Originally published Monday, May 14, 2018 at 06:00a.m.
Dear Annie: I’m a college sophomore. Recently, I baby-sat for a friend of a friend who is a few years older and lives in town with her husband and two kids. One was an infant, and the other was a toddler.
It was a relatively easy baby-sitting gig; the little one mostly just slept, and the older one, though a bit of a handful at times, was not too much trouble. I watched them for about three hours while the parents went on a date.
At the end of the night, the mom and I chatted for a few minutes. Then she said, “Well, it would be tacky to pay you, so I’ll just take you to lunch sometime.”
I felt awkward and said, “Oh, OK. Sure.” I wasn’t sure what else to say. I got my things and left. It’s not as if she and I were friends; this was my first time meeting her. I’m trying to pay my way through college with a work-study gig and any other odd jobs I can pick up. Every little bit counts, even if it’s just $20. She’s a nice woman, and I’m happy to get lunch with her sometime, but was I wrong to expect some payment? — Baby Sitter Blues
Dear Baby Sitter Blues: There’s nothing tacky about trying to pay the bills. That said, the best defense for socially awkward situations such as this one is a good offense. The next time she or anyone else asks you to baby-sit, provide your rates (e.g., $10 per child per hour) upfront, to eliminate any room for misunderstanding and keep your piggy bank fed.
Dear Annie: I wanted to submit this letter of forgiveness that I wrote to my dad.
He’s no longer with us, but I felt that getting my feelings out on paper was very therapeutic, and it helped me to move on. I also feel there are many people out there who have been where I have, and I wanted to pay it forward to those suffering out there in hopes that it will guide them to the path of forgiveness.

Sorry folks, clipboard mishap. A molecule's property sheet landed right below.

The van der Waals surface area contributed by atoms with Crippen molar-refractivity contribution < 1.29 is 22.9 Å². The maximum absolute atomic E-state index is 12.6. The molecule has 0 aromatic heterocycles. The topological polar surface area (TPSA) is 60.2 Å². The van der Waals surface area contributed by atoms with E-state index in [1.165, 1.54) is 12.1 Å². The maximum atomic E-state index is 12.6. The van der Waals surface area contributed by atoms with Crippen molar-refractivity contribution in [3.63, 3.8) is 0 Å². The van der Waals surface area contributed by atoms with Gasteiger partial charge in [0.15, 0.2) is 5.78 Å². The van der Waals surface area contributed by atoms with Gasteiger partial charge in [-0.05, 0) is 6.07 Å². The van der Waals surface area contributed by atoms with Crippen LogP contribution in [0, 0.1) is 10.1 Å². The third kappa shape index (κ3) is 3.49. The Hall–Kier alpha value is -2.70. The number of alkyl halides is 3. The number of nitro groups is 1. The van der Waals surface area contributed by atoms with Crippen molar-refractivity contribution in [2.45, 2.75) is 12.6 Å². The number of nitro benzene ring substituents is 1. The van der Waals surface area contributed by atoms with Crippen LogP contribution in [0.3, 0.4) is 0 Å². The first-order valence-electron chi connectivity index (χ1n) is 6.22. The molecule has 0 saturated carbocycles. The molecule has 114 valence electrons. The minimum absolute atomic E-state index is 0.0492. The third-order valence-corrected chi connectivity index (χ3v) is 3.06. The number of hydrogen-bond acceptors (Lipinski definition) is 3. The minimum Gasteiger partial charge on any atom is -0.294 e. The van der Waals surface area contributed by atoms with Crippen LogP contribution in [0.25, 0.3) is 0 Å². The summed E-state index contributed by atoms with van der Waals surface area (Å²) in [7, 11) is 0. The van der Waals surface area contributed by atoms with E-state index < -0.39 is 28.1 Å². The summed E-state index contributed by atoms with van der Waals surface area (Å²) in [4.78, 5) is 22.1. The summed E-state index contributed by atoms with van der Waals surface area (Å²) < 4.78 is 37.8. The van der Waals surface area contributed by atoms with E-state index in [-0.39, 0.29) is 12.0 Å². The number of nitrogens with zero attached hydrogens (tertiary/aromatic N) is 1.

Dad, today is the day you passed away three years ago. But that was not the first time I felt the pain of your absence. That has been with me for a very long time. When I was 4, you walked out and left us. I didn’t understand why you were leaving. I only knew you were no longer there.
You didn’t leave us entirely. You would come pick us up every Sunday, spend the day with us and drop us off. Then you would leave again. My heart would break when I would see you drive away.
After a year or so, I asked you to come let me live with you. You came down to pick me up and then said you couldn’t take me. I got out of your truck and watched you drive away.
Years later, when I was grown up, I would come to visit you, and as I walked to my car to leave, you would apologize to me. To hear you say you were sorry for not being there broke my heart because I felt it should have been an easy choice.
Many years later, as you sat in a rehab facility, I came to visit you. I said my final goodbye. As the nurses pushed you away in the wheelchair, my heart sank. I knew that was going to be the last time I would see you.
I learned a lot about forgiveness in my relationship with you. This has been a real gift to me. Going through my relationship with you has helped me be a better father. I try so hard to be there for my son. I’m healing my heart by giving him what I never had. I hope that when you are looking down on me, you are proud of the father I have become. I no longer focus on the things you did wrong. I focus on the things you did right and try to incorporate those things into being a father.
I wanted to write and acknowledge the pain in my heart, so I can heal and move on. But more importantly, I write this so as not to drag you down with my pain. I want you to move on with your life in heaven. I want to set you free.
Dad, I know that one day, you and I will have our special time together. Until then, I love you and I forgive you. — Jay
Dear Jay: I have said that putting pen to paper is a cheap and effective form of therapy. But this is something even more special: the gift of forgiveness. Thank you for sharing it with us.
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